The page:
AKC News // ECB signals further rate reductions

The European Central Bank cut euro zone interest rates to an all-time low today, and signalled further reductions were possible as its staff forecast the euro zone economy could contract by over 3% this year.

Read about how the rate cut will impact your mortgage here.

The ECB kept up its record pace of reductions with the half a percentage point cut to 1.5% as the economy slides deeper into recession. Bank President Jean-Claude Trichet noted it had now slashed borrowing costs by 2.75 percentage points since October, saying he could not exclude further moves.

He also said the ECB's governing council was studying other possible measures, known by economists as quantitative easing. The Bank of England earlier announced such moves, saying it would buy assets worth a total of £75 billion sterling in a drive to help the British economy by expanding the money supply.

Inflation would remain below target this year and next, he told a news conference in Frankfurt after the ECB announced its decision.

'Inflation rates have decreased significantly and are now expected to remain well below 2% over 2009 and 2010,' he said.

Asked if rates had hit the bottom, he said the bank had not decided that this was the lowest point that rates could reach. 'Further decisions will depend on facts, figures, judgement on the basis of Governing Council discussions,' he stated.

Staff economists at the ECB were gloomy about the outlook for the 16-nation euro zone, expecting a much sharper contraction this year than previously and only tentative recovery in 2010.

Their new quarterly projections saw GDP contracting by 2.2% to 3.2% this year, compared with the previous estimate of -1-0.0%, giving a midpoint of a 2.7% fall. The bloc's economy may grow again in 2010.

The forecasts ranged from a GDP drop of 0.7% to a rise of 0.7% next year, for a midpoint of zero. That was significantly lower than the 0.5-1.5% growth forecast made in December.

The current drop in inflation was 'reflecting the severe downturn in economic activity', Mr Trichet said.

Inflation in the bloc was 1.2% in February, well under the ECB's target of below, but close to 2%.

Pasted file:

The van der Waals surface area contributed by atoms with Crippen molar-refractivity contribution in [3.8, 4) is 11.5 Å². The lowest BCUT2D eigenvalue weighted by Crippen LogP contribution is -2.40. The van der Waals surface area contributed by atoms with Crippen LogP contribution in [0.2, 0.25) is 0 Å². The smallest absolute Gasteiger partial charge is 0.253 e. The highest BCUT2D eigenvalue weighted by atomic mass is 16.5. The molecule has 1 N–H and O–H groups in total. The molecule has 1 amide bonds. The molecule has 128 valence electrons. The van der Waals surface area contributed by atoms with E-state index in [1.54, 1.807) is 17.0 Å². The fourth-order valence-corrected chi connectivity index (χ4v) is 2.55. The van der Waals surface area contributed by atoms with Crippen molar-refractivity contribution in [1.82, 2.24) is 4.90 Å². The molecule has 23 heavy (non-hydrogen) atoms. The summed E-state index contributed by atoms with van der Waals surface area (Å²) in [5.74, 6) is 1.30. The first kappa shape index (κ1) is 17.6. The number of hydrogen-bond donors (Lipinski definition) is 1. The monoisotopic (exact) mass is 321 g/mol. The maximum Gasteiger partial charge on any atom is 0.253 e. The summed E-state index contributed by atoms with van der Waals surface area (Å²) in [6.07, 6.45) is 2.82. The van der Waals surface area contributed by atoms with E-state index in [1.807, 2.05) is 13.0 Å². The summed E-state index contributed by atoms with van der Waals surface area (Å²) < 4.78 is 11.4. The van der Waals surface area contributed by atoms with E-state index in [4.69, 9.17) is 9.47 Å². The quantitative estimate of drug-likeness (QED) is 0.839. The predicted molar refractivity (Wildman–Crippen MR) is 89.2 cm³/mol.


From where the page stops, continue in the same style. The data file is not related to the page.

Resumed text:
Recent economic data had added 'further evidence to our assessment that both global and euro area demand are likely to be weak in 2009. Over the course of 2010 (it) is expected to gradually recover', Trichet said.

Official data today also confirmed the euro zone's economy suffered the worst quarter on record at the end of 2008. Other surveys have also shown confidence is at an all-time low, while the bloc shed more than quarter of a million jobs in January.

Banks passing on rates in full

Permanent TSB, KBC Homeloans, EBS, Irish Nationwide and Halifax and Bank of Scotland (Ireland) said the full half a percentage rate reduction would be passed on to customers with variable and tracker rate mortgages.

Bank of Ireland and ICS Building Society also confirmed this afternoon that they will pass on the full ECB rate decrease across their tracker and standard variable rate mortgage products, for new and existing owner-occupier customers.

An AIB spokesperson said the rate cut would be passed on in full to all owner-occupier mortgage holders. Holders of tracker mortgages, and any variable rate mortgages will benefit. No decision has been made yet on buy-to-let mortgage holders.

But National Irish Bank has said that it will not be passing on the ECB rate cut to standard variable mortgage rate holders, though tracker rates will fall by 0.5 points.

NIB said it had signalled in January that it saw little scope to pass on future rate cuts. It added that a range of deposit rates for savers would also not be reduced.

Ulster Bank and First Active will pass on the cut to tracker mortgage holders, but Ulster Bank said the variable rate was 'under review'.

Source: RTÉ Business

Date : 05-03-2009